Dissecting uncertainty handling techniques: Illustration on maritime anomaly detection

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1 December 2018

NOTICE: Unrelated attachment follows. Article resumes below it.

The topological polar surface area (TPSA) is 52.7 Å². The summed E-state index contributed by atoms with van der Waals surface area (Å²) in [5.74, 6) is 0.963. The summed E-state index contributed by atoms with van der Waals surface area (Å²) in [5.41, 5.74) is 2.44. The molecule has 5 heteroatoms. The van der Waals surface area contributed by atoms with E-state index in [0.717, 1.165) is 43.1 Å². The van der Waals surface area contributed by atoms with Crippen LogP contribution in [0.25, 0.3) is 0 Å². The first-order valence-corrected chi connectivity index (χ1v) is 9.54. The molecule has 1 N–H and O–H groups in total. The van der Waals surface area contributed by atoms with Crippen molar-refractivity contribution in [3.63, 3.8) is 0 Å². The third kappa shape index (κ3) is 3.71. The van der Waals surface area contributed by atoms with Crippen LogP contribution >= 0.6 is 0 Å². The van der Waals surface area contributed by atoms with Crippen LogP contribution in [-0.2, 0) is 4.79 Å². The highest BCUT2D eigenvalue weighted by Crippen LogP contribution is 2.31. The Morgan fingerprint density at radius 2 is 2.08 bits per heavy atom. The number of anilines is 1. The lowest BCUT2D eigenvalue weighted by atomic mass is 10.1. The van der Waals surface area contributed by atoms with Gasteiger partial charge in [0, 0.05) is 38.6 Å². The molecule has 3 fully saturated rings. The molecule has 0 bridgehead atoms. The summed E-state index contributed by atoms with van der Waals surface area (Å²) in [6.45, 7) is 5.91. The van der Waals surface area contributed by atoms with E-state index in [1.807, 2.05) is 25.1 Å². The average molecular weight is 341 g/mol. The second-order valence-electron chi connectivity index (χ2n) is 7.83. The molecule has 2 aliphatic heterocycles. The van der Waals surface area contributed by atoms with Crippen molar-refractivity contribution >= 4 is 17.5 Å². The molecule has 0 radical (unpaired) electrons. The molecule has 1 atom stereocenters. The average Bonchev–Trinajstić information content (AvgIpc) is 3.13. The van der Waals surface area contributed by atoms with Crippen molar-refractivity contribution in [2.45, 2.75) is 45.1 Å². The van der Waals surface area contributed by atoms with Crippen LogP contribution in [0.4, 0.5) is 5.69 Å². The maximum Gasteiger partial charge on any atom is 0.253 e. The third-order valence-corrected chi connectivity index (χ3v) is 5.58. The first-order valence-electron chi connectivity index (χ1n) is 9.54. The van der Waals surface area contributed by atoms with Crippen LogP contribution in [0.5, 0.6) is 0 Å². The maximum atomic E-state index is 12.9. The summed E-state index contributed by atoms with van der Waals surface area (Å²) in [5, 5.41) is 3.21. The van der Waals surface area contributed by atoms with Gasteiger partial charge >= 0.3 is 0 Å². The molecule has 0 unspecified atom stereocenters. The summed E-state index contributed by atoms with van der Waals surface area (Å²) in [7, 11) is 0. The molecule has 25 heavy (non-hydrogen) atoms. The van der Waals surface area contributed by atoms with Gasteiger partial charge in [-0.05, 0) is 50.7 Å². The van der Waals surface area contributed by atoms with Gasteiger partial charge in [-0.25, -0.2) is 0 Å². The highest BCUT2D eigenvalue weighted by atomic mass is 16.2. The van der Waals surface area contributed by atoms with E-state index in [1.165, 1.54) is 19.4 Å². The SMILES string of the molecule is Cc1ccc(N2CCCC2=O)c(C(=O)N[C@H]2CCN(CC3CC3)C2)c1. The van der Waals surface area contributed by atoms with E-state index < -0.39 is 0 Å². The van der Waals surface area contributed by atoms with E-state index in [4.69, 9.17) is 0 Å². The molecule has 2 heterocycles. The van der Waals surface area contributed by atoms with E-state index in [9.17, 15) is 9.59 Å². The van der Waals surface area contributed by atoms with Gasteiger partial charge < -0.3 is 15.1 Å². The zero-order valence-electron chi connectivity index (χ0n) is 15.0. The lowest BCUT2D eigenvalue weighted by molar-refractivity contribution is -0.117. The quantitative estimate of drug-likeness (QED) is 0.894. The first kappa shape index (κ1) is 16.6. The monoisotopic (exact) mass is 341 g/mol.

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Detecting and classifying anomalies for Maritime Situation Awareness highly benefits from the combination of multiple sources, correlating their output for detecting inconsistencies in vessels’ behaviour. Adequate uncertainty representation and processing are crucial for this higher-level task where the operator analyses information in conjunction with background knowledge and context. This paper addresses the problem of performance criteria identification and definition for information fusion systems in their ability to handle uncertainty. In addition to the classical algorithmic performances such as accuracy, computational cost or timeliness, other aspects such as the interpretation, simplicity or expressiveness need to be considered in the design of the technique for uncertainty management for an improved synergy between the human and the system. The Uncertainty Representation and Reasoning Evaluation Framework (URREF) ontology aims at connecting these criteria to other uncertainty-related concepts. In this paper, we dissect six classical Uncertainty Representation and Reasoning Techniques (UR-RTs) in their basic form framed into three uncertainty models of probability, belief functions and fuzzy sets, and addressing a fusion problem for maritime anomaly detection. We introduce the Uncertainty Supports as a means to capture what is the carrier of uncertainty and distinguish between three types of supports, that are single variables, sets of variables and uncertainty representations. The latter type indeed captures second-order uncertainty. The different URRTs are qualitatively evaluated according to their expressiveness along the uncertainty supports, and quantitatively evaluated according their accuracy and conclusiveness (uncertainty and imprecision) when processing real AIS data with pseudo-synthetic anomalies. This study illustrates a possible use of the URREF for the assessment and comparison of uncertainty handling methods in fusion systems. The framework provides solid basic foundations for a formal assessment to guide further development and implementation of fusion schemes, as well as for the definition of associated criteria and measures of performance.

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